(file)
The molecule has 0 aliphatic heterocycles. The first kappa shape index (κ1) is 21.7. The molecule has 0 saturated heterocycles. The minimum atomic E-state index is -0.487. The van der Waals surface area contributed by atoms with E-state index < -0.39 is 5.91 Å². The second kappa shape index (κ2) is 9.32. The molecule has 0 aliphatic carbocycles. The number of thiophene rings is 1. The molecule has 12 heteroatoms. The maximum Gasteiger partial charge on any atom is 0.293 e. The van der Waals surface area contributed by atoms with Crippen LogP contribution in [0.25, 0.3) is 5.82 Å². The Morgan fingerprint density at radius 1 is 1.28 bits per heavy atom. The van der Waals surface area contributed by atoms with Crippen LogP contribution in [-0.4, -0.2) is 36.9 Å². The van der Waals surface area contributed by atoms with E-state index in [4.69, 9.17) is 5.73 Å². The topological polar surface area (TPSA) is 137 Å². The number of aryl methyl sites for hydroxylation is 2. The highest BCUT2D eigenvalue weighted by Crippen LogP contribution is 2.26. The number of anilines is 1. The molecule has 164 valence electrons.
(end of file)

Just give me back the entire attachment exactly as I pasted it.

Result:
The molecule has 0 aliphatic heterocycles. The first kappa shape index (κ1) is 21.7. The molecule has 0 saturated heterocycles. The minimum atomic E-state index is -0.487. The van der Waals surface area contributed by atoms with E-state index < -0.39 is 5.91 Å². The second kappa shape index (κ2) is 9.32. The molecule has 0 aliphatic carbocycles. The number of thiophene rings is 1. The molecule has 12 heteroatoms. The maximum Gasteiger partial charge on any atom is 0.293 e. The van der Waals surface area contributed by atoms with Crippen LogP contribution in [0.25, 0.3) is 5.82 Å². The Morgan fingerprint density at radius 1 is 1.28 bits per heavy atom. The van der Waals surface area contributed by atoms with Crippen LogP contribution in [-0.4, -0.2) is 36.9 Å². The van der Waals surface area contributed by atoms with E-state index in [4.69, 9.17) is 5.73 Å². The topological polar surface area (TPSA) is 137 Å². The number of aryl methyl sites for hydroxylation is 2. The highest BCUT2D eigenvalue weighted by Crippen LogP contribution is 2.26. The number of anilines is 1. The molecule has 164 valence electrons.